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The Godsent house around the corner

Nicholas, the second smallest boy in a class of 500, digested “Lord of the Flies” better than any high school freshman should have. This red flag went unnoticed by all the usual suspects: his lit teacher, the counselor, the principal. In fact, the only consequence of his mastery of “the classic,” was being told that he had “potential” and earning an “A” – a distinction he would have gladly traded for 6 more inches and 20 more pounds.

But truth be told, Nicholas needed lit class. Analyzing plots under the backdrop of fictional shipwrecks and desert islands provided a welcome diversion from the rest of his day. From 8 a.m. to 4 p.m. Monday through Friday, he focused mostly on survival … which, as a 9th grader, he did by agreeing to sing to Coke machines on “Freshman Fridays” (when threatened), by ducking sophomores’ fists whenever possible and by attempting to appear larger than his 5-foot-nothing frame.

But most days, the bullies sniffed him out ” terrorizing him in the hallways, in the locker room, sometimes even in class when teachers turned their backs. Long before he ever picked up the novel, Nicholas understood “Lord of the Flies” all too well ” the herd mentality, the perils of weighing 85 pounds and the cruelty of the adolescent caste system.



The lone bright spot in his day, he found in the eyes of a girl ” whose name he lacked the courage to ask. She sat in a window seat on the school bus and, more than once, caught him staring, cocked her head and melted him with a smile. He quickly turned away, hiding flushed cheeks, but her smile remained with him ” often interrupting the nightly rotation of horrific domestic images that haunted him as he lay in bed, wide awake, while his parents argued.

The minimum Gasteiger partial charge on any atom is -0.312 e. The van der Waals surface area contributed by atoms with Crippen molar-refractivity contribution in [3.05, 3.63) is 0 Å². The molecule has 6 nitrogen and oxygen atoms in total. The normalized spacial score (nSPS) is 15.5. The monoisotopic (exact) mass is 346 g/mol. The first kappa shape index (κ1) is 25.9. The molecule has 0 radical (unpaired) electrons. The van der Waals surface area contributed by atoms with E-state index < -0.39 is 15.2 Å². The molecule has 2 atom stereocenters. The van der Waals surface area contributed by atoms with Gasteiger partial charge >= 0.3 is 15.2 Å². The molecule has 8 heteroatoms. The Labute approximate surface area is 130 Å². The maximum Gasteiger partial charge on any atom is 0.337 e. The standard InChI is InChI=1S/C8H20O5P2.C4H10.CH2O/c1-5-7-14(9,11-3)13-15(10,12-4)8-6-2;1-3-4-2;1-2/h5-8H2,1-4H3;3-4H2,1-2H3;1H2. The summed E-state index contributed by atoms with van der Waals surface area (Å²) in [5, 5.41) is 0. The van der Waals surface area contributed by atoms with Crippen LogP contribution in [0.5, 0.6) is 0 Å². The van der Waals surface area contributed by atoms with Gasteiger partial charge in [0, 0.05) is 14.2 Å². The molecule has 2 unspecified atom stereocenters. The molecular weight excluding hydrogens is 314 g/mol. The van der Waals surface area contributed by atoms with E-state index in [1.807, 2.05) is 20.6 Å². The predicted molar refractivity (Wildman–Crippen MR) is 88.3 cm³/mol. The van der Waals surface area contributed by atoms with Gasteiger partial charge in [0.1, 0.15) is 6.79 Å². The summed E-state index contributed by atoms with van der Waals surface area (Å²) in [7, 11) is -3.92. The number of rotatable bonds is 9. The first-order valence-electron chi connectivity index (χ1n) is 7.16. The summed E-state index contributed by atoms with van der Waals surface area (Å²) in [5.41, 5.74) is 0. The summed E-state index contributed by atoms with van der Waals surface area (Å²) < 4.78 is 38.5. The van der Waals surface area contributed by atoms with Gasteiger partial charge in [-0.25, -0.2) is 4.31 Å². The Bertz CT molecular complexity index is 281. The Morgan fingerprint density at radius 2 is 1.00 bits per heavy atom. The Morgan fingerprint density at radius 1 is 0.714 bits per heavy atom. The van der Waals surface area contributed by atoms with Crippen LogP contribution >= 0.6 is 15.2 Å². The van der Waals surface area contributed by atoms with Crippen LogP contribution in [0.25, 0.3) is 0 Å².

But prayers never go unanswered forever: One day, the new kid on the block, Paul, invited him over after school and began a new chapter in Nicholas’ life.



“How was your day?” Paul’s mom asked, as the boys entered the front door. “Would you like a snack? How about some cherries? Oh! Who’s your friend? Aren’t you going to introduce me?”

Nicholas gobbled up her friendly reception, her voice, her motherly affection, and began sizing up the scene before him ” particularly noting (within minutes) the absence of raised voices, slammed doors and children questioning whether or not they were wanted. Meeting the rest of the family did nothing to alter this impression and that, itself, was enough for Nicholas to like all the Schweglers … and more than enough to keep him coming back.

With each subsequent visit, the Schweglers, overflowing with quirks and banter, endeared themselves to Nicholas. They ate chocolate chip cookies for breakfast, bewitched his ears with New York accents, argued football, squabbled over Michael Jackson and Barry Manilow tunes, said “pardon me” instead of “excuse me,” complained that Grape Nuts made their teeth ache and knew the pizza delivery boy by name. Above all, no detail, regardless of size, failed to entertain them or escape their notice.

“What happened to your leg?” Paul’s dad asked one day, pointing below Nick’s shorts, above his knee.

“Uh, THAT is a muscle, dear,” his wife answered, unable to suppress a laugh … a laugh that would never be forgotten.

It’s the laughter that Nicholas cherished most. The laughter that meant everything was OK. The laughter that, every visit, without exception, silenced his demons for a few precious hours. The effect it had on his life ” in his sense of worth, in mending his heart, in seeing firsthand the way a family ought to be ” surpassed his adolescent ability to articulate with appropriate gratitude.

“Thank you isn’t enough,” Nicholas says 20 years later, remembering when, trying to find the words to thank Don and Kathy, Paul and Kim Schwegler for opening their door, their lives, their hearts. Unselfishly, and perhaps without knowing it, they began healing a damaged boy … with nothing much, just a Godly portion of kindness, laughter and love.


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